Make sure that your wedding day menu is memorable for all the right reasons. With a quality caterer, nasty surprises like these possible wedding food disasters should never, ever be an issue!

1. Allergic Reactions

Always ask your guests to specify their dietary needs in their RSVP, and relay them word for word to your caterer. Allergies, food hypersensitivities and intolerances are incredibly varied, but all should be taken seriously.

Good caterers will always inform their waiting team of the ingredients, but there is always a risk and (sadly) very few kitchens can guarantee to be allergen free. Should the worst happen on the day, personal experience has taught me to adopt a ‘do not hesitate’ attitude to calling an ambulance. Read more about Catering for Dietary Requirements.

2. Ice Cream Soup

Never serve ice cream in a marquee or a venue that does not have a permanent freezer. Your guests and their posh frocks will thank you for it.

Melted Ice Cream

3. Sudden Food Price Hikes

In my 25 years as a caterer, I have only once had to make a significant change to a menu at the last minute. This was because the cost of one key ingredient became astronomical. Food costs can also rise slowly over time according to harvests, so be prepared to be flexible, especially if you are planning your wedding more than a year ahead.

4. A Sudden Outbreak of Vegetarianism (or Carnivorism!)

A caterer’s nightmare; guests changing their minds on the day! It’s not just contrary guests — sometimes a media frenzy can drive a mind change (the horse meat scandal springs to mind).

Guests changing their minds might not sound serious, but caterers will only prepare for your specified numbers, and if all your guests suddenly change their mind it could cause disaster.

Summer Vegetables and Eggs

There are three ways to help avoid it:

  1. Firstly, get your numbers exact. If you can, contact guests one month before the wedding to remind them of their choices and check if their dietary needs have changed.
  2. Secondly, avoid ‘buyer’s remorse’ by ensuring your caterer has made all options look equally as gorgeous and sumptuous, especially the vegetarian options (taste both options at your tasting).
  3. Finally, find a caterer with speedy service that serves everyone quickly and efficiently.

5. Power Cuts

Touch wood this has never happened to me — gosh I can barely write that line for fear of jinxing my luck — but it’s important to accept that there are some things you really cannot plan for.

If the lights and electricity go out the best advice is to ‘keep calm and carry on’. Wedding insurance will often reimburse money for this, but only you can save the atmosphere on the night by remaining calm and happy.

The silver lining is that no one will forget your wedding! Keep your temper and composure, and have some fun.

6. Shortage of a Key Ingredient

Unlikely, yet possible, especially for caterers who use very fresh ingredients or have particularly demanding clients. This is rare for most items but possible if you have any unusual, very specific or localised items. For example, a specific fruit, fish or cheese from a specific supplier. Be prepared to be flexible.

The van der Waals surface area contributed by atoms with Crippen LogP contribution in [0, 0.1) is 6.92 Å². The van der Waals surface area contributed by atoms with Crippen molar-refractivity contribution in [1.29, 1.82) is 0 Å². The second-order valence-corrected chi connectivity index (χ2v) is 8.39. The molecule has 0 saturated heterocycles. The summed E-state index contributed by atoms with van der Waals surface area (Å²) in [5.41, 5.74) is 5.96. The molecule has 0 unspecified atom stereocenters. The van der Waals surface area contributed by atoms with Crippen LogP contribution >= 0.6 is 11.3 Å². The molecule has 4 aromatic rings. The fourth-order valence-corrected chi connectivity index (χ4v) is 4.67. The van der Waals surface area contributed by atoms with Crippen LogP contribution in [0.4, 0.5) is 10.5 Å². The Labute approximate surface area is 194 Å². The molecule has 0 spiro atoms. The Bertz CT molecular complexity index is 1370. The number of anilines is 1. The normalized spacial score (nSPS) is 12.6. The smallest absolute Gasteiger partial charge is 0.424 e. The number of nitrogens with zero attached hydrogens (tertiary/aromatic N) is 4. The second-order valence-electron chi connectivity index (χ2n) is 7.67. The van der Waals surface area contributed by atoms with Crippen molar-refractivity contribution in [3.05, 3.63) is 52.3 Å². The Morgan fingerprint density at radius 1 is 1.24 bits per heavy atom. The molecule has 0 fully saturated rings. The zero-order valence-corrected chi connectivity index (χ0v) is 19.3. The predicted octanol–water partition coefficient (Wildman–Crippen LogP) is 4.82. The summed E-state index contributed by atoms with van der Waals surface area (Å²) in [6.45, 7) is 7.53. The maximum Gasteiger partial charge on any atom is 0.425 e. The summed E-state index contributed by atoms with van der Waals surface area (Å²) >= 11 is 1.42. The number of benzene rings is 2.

7. Food Poisoning

This is the easiest disaster to avoid. Firstly, only employ a caterer who has a 5 Star Food Hygiene certificate. Beyond that, be sensible with your menu choice. Crab in a marquee with limited refrigeration? No! Sushi in summer heat? No! An unshaded outdoor buffet? No!

8. A Stinking Wedding Cake

If you choose fresh cream or a dairy based cake, remember that it is NOT meant to stand for long; it will spoil. You can say the same of the increasingly popular cheese stack cakes. I’ve written a whole separate article with tips on What Types of Wedding Cake to Serve When.

Cream Cake

Display a fresh cake no more than 30 minutes before you are going to cut it and request that the caterers remove it straight away to serve.

9. Running Out of Food

Check, check and double check your guest numbers right up until the day to ensure that your caterer’s quantities will be sufficient to sustain them all.

Never try to ‘cheat’ your caterer by giving them a lower guest number (yes, this really does happen). If your guest numbers have increased beyond your budget, be honest with your caterer and work together to find a more cost-efficient way of feeding your hungry guests.

10. “Eeek! That’s not my menu…”

What happens if the food served on your wedding day is not the food you ordered? I can imagine this would be a complete nightmare (gladly another one on this list I have not suffered).

It’s important to be specific all the way through your planning to ensure that your food expectations match your orders; a menu tasting is a great platform for this. There is a big difference between ‘not as we thought’ and ‘nothing like what we ordered’.

On the day, if you are served food you are not happy with, remain calm. There is very little anyone will be able to do and, as long as the food is plentiful and good quality, it is unlikely many of your guests will notice unless you make a fuss. Mention the issue with the event manager on the night (calmly), then as soon as you can, contact the company formerly in writing with exact details of your issue.

I promise you that any decent caterer will be mortified with this sort of mistake and will want to investigate what happened, why, and how they can make it up to you.

Guest post by Julie Gray of Bovingdons

Images from…

Ice Cream: Flickr by jo-h

Vegetables: Bovingdons

Cream Cake: Pexels